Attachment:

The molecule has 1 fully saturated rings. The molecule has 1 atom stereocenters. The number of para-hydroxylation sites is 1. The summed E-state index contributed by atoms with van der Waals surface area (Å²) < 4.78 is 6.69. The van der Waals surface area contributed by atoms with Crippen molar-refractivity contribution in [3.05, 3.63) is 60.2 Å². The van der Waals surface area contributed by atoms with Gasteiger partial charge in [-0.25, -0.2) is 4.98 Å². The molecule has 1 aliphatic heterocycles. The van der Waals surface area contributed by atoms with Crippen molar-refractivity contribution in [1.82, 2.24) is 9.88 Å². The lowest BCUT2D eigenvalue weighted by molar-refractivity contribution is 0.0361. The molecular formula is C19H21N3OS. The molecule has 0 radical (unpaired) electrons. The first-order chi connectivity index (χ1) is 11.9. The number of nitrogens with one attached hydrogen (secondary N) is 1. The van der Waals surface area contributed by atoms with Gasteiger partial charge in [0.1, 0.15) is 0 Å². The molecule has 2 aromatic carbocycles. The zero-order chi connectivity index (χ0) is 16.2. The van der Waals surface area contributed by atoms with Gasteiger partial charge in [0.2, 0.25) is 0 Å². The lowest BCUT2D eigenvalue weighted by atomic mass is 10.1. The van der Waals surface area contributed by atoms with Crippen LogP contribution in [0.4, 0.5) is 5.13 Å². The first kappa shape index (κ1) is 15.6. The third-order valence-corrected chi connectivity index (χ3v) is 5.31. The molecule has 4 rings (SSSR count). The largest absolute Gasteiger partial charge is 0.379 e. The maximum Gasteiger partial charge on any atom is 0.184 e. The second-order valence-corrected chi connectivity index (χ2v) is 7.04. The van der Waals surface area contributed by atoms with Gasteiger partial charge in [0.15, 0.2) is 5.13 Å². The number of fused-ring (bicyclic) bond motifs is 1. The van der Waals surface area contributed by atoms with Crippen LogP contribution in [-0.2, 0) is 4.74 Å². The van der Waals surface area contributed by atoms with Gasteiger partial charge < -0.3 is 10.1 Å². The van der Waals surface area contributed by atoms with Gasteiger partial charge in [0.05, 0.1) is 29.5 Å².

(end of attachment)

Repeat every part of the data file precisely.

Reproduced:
The molecule has 1 fully saturated rings. The molecule has 1 atom stereocenters. The number of para-hydroxylation sites is 1. The summed E-state index contributed by atoms with van der Waals surface area (Å²) < 4.78 is 6.69. The van der Waals surface area contributed by atoms with Crippen molar-refractivity contribution in [3.05, 3.63) is 60.2 Å². The van der Waals surface area contributed by atoms with Gasteiger partial charge in [-0.25, -0.2) is 4.98 Å². The molecule has 1 aliphatic heterocycles. The van der Waals surface area contributed by atoms with Crippen molar-refractivity contribution in [1.82, 2.24) is 9.88 Å². The lowest BCUT2D eigenvalue weighted by molar-refractivity contribution is 0.0361. The molecular formula is C19H21N3OS. The molecule has 0 radical (unpaired) electrons. The first-order chi connectivity index (χ1) is 11.9. The number of nitrogens with one attached hydrogen (secondary N) is 1. The van der Waals surface area contributed by atoms with Gasteiger partial charge in [0.1, 0.15) is 0 Å². The molecule has 2 aromatic carbocycles. The zero-order chi connectivity index (χ0) is 16.2. The van der Waals surface area contributed by atoms with Gasteiger partial charge in [0.2, 0.25) is 0 Å². The lowest BCUT2D eigenvalue weighted by atomic mass is 10.1. The van der Waals surface area contributed by atoms with Crippen LogP contribution in [0.4, 0.5) is 5.13 Å². The first kappa shape index (κ1) is 15.6. The third-order valence-corrected chi connectivity index (χ3v) is 5.31. The molecule has 4 rings (SSSR count). The largest absolute Gasteiger partial charge is 0.379 e. The maximum Gasteiger partial charge on any atom is 0.184 e. The second-order valence-corrected chi connectivity index (χ2v) is 7.04. The van der Waals surface area contributed by atoms with Gasteiger partial charge in [0.15, 0.2) is 5.13 Å². The number of fused-ring (bicyclic) bond motifs is 1. The van der Waals surface area contributed by atoms with Crippen LogP contribution in [-0.2, 0) is 4.74 Å². The van der Waals surface area contributed by atoms with Gasteiger partial charge < -0.3 is 10.1 Å². The van der Waals surface area contributed by atoms with Gasteiger partial charge in [0.05, 0.1) is 29.5 Å².